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Wednesday, October 30, 2013 @ DevBeat 2013 (talking about Go)

DevBeat 2013 - Nov 12-13th be at the DevBeat 2013 conference in San Francisco on Nov 12-13th. It's a great conference for experienced developers and includes a number of top developer speakers – including Travis Reeder,'s CTO.

Travis will be talking about's use of Go in production. It's been two years from what at the time was a risky move. It's turned out, however, to be a very good decision (as detailed here and here). Travis will expanding on the reasons why and will go in-depth on why we, and many others, believe Go will be powering many of the high-scale cloud applications and services of the future.
DevBeat 2013 
DevBeat is a prime event for experienced developers who are looking to expand their knowledge into new areas – new languages, security, hardware, and team management.   
Speakers include:
• Tim Bray, Dev Advocate, Google
• Tom Preston-Werner, Co-Founder & CEO, GitHub
• Richard Stallman, Founder, Free Software Foundation
• Rasmus Lerdorf, Creator, PHP
• David Heinemeir Hansson, Creator, Ruby on Rails
• Raymond Camden, Senior Developer Evangelist, Adobe
Travis Reeder, Co-Founder & CTO,
• Jeff Lawson, Co-Founder and CEO, Twilio
• Alex Payne, Programmer, Writer & Angel Investor
• Jonathan LeBlanc, Principal Developer Evangelist, PayPal
• Eric Minick, DevOps Evangelist, IBM
• See them all here 
Agenda – Tuesday, November 12th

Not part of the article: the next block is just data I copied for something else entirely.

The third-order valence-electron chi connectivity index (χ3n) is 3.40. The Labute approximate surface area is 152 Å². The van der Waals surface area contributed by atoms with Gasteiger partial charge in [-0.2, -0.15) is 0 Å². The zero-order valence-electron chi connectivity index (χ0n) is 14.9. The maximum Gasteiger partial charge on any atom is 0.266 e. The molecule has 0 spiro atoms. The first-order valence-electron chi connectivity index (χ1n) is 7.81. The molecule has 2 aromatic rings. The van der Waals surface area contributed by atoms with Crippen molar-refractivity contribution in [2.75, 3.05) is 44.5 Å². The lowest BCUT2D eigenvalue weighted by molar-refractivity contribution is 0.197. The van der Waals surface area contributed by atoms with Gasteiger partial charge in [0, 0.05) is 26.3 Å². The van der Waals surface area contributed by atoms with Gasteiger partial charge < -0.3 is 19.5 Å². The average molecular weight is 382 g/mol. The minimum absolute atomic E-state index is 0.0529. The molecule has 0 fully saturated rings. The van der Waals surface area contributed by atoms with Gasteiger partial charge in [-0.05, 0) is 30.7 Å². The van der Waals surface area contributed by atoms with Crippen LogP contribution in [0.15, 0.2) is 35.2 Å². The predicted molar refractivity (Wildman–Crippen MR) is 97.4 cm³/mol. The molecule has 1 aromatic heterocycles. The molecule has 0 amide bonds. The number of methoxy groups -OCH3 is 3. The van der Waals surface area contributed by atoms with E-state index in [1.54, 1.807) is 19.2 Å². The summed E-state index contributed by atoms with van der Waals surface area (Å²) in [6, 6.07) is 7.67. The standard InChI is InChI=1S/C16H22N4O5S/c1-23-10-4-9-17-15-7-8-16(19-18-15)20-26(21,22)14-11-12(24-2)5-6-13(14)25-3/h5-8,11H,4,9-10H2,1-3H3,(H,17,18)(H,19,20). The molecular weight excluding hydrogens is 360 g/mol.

Travis will be there most likely in an t-shirt. Look for him if you want to talk about message queueing, async processing, or Go. (Or just get on a list for the next run of t-shirts.) (@treeder)

Special Offer: If you're interested in going, be sure to use the coupon code GoSF and get 20% off:

Monday, October 28, 2013

IronSharp — .NET Client Library for (a contribution from a user)

IronSharp is a great new contribution from a long-time supporter and user of IronMQ, IronWorker, and IronCache.

Jeremy Bell created IronSharp to provide updated access in .NET to all services. It's a simple solid library that wraps the API calls for IronMQ, IronWorker, and IronCache and includes support for the latest features. (It also has a great logo and GitHub page.)

The .NET community is huge force in application development and in cloud computing. And while has existing libraries for .NET, IronSharp is an up-to-date addition that is bound to surpass them in popularity and find many fans and adherents.

About the IronSharp Creator

Jeremy Bell is top .NET developer and principal architect at Terryberry Company. He lives in Grand Rapids, MI and his github handle is grcodemokey.


.NET Interface for IronMQ

.NET Interface for IronWorker
.NET Interface for IronCache

We're grateful for the contribution (and the great logo!).

Monday, October 7, 2013

IronCast 4: How to connect to your database from IronWorker - IronWorker 101 Part 4/4

In a series of four IronCasts, we will provide a high-level introduction to using IronWorker, an easy-to-use scalable task queue. In this series, we will be using an example application which is written in Rails. However, the same concept applies to every language or framework.